Thursday, October 23, 2014

Education funding

3/31/2014

The Kansas Supreme Court has ruled and the Legislature is to find $129 million this year to begin meeting state statutes to adequately fund public education. So what did the Democrats in the House do? Under the leadership of state Rep. Paul Davis, R-Lawrence, they presented a solution that would restore the $129 million and provide property tax relief.

The Republicans under the leadership of Marc Rhoades presented a bill that would restore the $129 million with anti-public education proposals attached. State Rep. Rhoades, R-Newton, proposed giving tuition tax credits to corporations which would result in a $10 million loss in tax revenue, allow charter schools to receive public education funds but no regulations or rules, expand “innovative schools,” eliminate teacher licensure requirements for science and math, and allow school principals to give bonuses to whomever they want.

The Kansas Supreme Court has ruled and the Legislature is to find $129 million this year to begin meeting state statutes to adequately fund public education. So what did the Democrats in the House do? Under the leadership of state Rep. Paul Davis, R-Lawrence, they presented a solution that would restore the $129 million and provide property tax relief.

The Republicans under the leadership of Marc Rhoades presented a bill that would restore the $129 million with anti-public education proposals attached. State Rep. Rhoades, R-Newton, proposed giving tuition tax credits to corporations which would result in a $10 million loss in tax revenue, allow charter schools to receive public education funds but no regulations or rules, expand “innovative schools,” eliminate teacher licensure requirements for science and math, and allow school principals to give bonuses to whomever they want.

According to the commissioner of education, there might be a possible violation of federal guidelines which could cost the state federal dollars. This is an agenda item of American Legislative Exchange Council (ALEC) and their plan is to destroy public education and create an environment of private, for profit, schools. Many members of the House and Senate belong to ALEC and vote their agenda, not their constituents. Should we remind Rhoades, a member of ALEC, which we are already struggling to adequately fund public education and he is proposing more cuts.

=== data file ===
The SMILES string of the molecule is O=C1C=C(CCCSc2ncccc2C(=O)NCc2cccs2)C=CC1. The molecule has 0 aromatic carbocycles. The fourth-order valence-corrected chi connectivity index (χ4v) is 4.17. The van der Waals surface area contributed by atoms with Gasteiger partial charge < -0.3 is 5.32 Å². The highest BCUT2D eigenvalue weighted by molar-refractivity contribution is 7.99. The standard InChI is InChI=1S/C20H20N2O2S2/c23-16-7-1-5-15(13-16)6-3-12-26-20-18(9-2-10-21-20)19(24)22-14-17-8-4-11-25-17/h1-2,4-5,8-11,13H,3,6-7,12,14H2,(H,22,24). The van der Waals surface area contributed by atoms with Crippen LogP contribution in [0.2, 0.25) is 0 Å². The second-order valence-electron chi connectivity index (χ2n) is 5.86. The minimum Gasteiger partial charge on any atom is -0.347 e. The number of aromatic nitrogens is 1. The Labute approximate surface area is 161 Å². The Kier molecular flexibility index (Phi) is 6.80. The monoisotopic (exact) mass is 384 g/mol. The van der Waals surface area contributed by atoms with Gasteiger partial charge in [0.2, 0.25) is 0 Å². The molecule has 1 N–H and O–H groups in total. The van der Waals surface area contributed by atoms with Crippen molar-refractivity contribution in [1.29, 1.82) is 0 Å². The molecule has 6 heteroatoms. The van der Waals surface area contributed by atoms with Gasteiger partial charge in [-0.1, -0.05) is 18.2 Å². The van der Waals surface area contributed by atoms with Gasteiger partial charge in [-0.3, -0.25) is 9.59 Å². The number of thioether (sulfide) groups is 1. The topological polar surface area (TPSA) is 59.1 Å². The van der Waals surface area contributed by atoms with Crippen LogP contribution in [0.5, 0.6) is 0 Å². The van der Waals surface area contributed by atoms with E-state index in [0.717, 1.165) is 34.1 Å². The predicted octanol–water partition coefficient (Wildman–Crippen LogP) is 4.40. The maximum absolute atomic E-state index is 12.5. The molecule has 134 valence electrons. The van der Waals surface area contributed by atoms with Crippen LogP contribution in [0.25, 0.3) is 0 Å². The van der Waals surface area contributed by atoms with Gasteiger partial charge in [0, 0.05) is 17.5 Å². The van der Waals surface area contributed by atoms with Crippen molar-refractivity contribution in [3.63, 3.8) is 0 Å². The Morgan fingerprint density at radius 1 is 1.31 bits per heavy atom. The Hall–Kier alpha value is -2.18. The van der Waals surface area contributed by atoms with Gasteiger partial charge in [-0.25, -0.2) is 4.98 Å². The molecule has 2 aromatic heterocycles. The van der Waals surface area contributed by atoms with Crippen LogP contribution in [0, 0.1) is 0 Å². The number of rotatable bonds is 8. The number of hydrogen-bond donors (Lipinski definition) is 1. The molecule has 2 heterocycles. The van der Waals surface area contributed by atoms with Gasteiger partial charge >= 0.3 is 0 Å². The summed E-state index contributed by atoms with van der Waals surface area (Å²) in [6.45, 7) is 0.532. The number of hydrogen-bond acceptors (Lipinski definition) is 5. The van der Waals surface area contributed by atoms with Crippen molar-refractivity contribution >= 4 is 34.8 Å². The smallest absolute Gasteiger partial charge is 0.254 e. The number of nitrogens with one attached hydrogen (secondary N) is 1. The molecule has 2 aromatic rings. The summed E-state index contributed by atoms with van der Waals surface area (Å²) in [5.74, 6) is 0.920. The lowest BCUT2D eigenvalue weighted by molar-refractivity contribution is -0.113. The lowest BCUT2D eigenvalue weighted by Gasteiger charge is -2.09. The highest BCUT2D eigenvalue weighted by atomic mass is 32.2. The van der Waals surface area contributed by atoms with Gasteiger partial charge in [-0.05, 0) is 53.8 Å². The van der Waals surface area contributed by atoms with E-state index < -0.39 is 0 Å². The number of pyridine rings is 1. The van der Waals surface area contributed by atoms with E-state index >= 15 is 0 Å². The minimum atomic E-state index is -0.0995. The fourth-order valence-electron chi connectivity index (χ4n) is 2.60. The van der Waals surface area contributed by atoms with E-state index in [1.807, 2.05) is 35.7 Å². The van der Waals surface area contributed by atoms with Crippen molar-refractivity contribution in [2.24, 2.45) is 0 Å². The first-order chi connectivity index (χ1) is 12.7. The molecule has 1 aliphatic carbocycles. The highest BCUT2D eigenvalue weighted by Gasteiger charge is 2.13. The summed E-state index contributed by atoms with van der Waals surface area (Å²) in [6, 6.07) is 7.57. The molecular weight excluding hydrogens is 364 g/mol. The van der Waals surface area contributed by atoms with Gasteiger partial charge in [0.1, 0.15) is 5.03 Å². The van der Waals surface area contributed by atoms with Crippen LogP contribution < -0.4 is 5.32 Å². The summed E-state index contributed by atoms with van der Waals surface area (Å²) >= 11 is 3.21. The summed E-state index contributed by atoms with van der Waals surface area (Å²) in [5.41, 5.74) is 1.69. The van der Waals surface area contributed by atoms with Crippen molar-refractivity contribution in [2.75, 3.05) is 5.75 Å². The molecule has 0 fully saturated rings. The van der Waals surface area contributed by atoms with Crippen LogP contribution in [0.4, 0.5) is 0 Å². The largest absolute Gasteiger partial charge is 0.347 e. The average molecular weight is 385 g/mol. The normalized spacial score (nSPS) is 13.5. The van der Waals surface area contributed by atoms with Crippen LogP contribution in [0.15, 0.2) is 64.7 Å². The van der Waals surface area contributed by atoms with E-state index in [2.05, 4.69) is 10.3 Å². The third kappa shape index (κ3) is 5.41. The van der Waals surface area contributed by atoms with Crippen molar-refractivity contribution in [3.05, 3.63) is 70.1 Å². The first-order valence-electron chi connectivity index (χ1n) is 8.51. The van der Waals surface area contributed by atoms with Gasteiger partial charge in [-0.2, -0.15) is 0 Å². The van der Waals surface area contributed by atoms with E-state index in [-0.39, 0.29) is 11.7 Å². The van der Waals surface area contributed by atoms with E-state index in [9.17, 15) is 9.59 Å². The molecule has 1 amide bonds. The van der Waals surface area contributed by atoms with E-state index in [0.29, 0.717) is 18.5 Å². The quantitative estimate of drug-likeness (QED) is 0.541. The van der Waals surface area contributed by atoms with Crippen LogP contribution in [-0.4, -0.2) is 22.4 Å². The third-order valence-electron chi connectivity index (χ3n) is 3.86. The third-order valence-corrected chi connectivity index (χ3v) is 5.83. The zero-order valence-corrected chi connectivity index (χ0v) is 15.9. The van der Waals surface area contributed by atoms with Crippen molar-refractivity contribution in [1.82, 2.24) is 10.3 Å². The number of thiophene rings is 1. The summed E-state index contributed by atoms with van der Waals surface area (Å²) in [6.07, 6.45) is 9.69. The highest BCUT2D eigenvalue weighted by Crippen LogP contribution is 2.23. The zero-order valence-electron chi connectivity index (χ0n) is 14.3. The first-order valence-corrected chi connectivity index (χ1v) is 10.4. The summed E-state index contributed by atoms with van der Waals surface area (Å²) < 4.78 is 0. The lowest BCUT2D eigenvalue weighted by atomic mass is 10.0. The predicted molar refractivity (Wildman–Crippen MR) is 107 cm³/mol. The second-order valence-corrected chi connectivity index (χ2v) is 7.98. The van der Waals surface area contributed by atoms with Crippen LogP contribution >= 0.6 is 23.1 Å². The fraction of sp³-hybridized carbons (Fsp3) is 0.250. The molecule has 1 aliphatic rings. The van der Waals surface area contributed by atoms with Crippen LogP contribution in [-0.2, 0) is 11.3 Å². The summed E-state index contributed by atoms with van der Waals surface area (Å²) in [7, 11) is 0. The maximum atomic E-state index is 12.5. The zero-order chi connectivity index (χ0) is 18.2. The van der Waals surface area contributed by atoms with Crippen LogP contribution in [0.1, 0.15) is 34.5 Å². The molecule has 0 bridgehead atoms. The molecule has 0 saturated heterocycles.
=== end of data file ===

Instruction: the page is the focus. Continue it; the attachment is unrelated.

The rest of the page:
Don’t you wonder why the Legislature is addressing these issues when we elect a state board of education who have extensive educational backgrounds?

Kansas is funding base state aid per pupil near the 1992-93 level. In 1992, the cost of a gallon of gas was $1.13 and a Big Mac from McDonalds was $1.  According to state statutes, base aid in 2014 should be $4,492 and it is at $3,838. Gov. Sam Brownback has not added new dollars to public education in the past two years and, in fact, Brownback signed into law the largest cut to public education in history taking $270 million since fiscal year 2009.

It is simple arithmetic: your child’s education is being shorted so we can give hefty tax breaks to his pals, large corporations. The $129 million will undoubtedly come from the remaining surplus created when Gov. Mark Parkinson signed into law the one cent sales tax which was scheduled to sunset in 2013. This created a $700 million surplus that Brownback has tried to take credit for but all he has done is dip into the surplus. Members of ALEC can be found at www.sourcewatch.org

— Shelley Dunham,

Council Grove

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